Recent studies have shown that on one hand, tumors need to obtain a sufficient energy supply, and on the other hand they must evade the body’s immune surveillance. Because of their metabolic reprogramming characteristics, tumors can modify the physicochemical properties of the microenvironment, which in turn affects the biological characteristics of the cells infiltrating them. Regulatory T cells (Tregs) are a subset of T cells that regulate immune responses in the body. They exist in large quantities in the tumor microenvironment and exert immunosuppressive effects. The main effect of tumor microenvironment on Tregs is to promote their differentiation, proliferation, secretion of immunosuppressive factors, and chemotactic recruitment to play a role in immunosuppression in tumor tissues. This review focuses on cell metabolism reprogramming and the most significant features of the tumor microenvironment relative to the functional effects on Tregs, highlighting our understanding of the mechanisms of tumor immune evasion and providing new directions for tumor immunotherapy.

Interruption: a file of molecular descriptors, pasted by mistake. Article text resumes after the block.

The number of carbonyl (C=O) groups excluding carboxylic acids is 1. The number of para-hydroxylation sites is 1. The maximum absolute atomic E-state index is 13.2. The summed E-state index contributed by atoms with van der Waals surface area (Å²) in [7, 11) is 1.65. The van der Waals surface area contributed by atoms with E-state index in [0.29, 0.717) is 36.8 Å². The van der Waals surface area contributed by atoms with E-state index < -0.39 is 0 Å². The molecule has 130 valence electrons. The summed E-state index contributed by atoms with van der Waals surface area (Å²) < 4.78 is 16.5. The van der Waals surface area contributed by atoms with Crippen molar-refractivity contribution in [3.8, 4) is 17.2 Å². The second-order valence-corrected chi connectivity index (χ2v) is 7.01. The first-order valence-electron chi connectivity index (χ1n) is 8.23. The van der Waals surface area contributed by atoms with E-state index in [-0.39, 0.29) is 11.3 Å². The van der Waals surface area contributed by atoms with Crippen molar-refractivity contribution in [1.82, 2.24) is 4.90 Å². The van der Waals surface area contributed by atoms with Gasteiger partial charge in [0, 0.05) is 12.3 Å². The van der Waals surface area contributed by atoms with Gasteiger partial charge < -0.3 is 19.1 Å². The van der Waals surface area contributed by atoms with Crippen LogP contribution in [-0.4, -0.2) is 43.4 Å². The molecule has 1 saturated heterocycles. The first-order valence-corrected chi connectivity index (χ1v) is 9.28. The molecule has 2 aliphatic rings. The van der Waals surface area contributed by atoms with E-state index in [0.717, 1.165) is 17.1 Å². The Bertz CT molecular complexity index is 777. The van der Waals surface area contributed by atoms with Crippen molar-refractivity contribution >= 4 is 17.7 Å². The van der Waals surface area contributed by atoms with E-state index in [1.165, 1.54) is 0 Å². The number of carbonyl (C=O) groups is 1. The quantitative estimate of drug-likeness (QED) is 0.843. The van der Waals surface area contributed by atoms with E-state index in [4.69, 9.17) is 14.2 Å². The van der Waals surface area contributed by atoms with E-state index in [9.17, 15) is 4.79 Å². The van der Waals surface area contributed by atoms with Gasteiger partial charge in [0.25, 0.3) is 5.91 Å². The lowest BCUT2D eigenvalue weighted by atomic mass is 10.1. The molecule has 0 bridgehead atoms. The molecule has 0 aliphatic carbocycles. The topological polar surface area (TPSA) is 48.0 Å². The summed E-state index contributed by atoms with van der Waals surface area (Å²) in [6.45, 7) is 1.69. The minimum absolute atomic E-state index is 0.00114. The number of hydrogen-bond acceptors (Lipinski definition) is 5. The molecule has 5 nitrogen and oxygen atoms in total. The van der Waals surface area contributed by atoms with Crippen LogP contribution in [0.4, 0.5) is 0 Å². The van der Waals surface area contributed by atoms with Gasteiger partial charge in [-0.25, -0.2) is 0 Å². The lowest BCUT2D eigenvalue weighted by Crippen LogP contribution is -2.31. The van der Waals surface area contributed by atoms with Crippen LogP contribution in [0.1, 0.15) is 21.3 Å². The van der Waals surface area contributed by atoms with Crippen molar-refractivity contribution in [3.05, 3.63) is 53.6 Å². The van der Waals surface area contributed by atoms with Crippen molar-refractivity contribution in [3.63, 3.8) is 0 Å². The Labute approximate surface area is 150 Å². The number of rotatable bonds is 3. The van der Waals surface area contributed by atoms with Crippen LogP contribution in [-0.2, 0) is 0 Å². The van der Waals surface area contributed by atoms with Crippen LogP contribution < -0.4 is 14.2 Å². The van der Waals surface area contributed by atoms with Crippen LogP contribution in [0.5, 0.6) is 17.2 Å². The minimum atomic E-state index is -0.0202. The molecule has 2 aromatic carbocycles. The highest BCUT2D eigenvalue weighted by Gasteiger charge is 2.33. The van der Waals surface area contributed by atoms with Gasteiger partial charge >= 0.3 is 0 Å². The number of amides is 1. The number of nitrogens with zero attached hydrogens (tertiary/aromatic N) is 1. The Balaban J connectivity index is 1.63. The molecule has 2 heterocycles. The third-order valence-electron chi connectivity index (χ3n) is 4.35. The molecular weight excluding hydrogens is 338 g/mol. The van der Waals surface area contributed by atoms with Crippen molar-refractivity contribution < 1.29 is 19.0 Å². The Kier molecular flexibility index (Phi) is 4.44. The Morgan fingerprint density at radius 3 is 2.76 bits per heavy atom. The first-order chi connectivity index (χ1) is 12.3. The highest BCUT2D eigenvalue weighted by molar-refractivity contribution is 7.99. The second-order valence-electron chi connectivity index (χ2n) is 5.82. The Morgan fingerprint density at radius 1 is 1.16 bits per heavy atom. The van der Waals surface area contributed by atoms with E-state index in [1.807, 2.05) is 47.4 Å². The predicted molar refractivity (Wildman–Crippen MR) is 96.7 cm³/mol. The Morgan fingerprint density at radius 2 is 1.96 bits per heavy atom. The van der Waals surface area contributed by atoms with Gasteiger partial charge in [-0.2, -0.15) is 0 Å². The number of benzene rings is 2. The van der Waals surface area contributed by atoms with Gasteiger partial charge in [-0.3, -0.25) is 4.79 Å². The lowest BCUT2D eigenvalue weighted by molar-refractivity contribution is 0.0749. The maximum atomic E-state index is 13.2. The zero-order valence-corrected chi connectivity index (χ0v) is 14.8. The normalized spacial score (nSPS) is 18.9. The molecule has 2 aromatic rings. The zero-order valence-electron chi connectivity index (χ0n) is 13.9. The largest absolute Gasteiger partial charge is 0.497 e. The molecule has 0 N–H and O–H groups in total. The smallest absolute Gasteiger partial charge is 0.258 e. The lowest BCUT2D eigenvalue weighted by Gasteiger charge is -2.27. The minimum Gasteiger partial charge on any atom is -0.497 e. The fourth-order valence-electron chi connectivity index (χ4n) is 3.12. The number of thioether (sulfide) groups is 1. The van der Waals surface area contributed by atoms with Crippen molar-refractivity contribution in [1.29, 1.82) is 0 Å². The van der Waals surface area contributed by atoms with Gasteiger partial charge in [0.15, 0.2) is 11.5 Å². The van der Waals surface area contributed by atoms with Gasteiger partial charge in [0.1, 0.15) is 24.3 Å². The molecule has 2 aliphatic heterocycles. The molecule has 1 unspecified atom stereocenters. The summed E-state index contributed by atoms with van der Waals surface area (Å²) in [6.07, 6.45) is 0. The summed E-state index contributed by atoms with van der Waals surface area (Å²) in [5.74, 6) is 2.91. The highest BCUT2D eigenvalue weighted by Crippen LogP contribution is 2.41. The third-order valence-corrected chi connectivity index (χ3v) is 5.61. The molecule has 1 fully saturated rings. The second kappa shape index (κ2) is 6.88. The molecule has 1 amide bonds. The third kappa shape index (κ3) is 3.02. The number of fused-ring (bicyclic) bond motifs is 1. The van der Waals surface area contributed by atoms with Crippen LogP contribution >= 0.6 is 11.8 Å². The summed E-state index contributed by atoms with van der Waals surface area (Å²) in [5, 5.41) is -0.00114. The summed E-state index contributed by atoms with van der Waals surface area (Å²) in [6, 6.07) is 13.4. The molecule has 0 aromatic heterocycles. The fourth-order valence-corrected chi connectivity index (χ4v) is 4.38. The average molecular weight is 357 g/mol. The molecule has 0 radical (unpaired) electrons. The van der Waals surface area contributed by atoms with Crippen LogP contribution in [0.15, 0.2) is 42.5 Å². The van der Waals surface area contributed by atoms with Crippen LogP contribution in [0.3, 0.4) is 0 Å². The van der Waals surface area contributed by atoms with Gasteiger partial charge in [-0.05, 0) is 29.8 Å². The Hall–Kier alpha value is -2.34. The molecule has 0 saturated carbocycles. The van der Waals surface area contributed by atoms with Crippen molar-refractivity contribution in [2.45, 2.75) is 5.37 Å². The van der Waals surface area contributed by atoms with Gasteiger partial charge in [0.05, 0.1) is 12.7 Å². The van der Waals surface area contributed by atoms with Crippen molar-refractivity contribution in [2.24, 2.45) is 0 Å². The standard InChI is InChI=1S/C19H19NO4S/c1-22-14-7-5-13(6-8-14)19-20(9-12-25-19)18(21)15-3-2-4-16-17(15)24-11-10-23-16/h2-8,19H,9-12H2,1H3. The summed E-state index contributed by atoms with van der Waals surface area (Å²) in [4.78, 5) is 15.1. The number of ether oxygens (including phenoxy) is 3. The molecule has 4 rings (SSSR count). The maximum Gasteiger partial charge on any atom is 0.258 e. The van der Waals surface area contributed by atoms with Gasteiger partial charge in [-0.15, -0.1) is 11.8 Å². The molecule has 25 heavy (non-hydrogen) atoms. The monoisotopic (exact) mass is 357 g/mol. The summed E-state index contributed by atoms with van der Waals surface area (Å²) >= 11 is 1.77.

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Wang, Yi-an; Li, Xiao-Ling; Mo, Yong-Zhen; Fan, Chun-Mei; Tang, Le; Xiong, Fang; Guo, Can; Xiang, Bo; Zhou, Ming; Ma, Jian; Huang, Xi; Wu, Xu; Li, Yong; Li, Gui-Yuan; Zeng, Zhao-yang; and Xiong, Wei, "Effects of tumor metabolic microenvironment on regulatory T cells" (2018). Chemistry Faculty Publications. 12.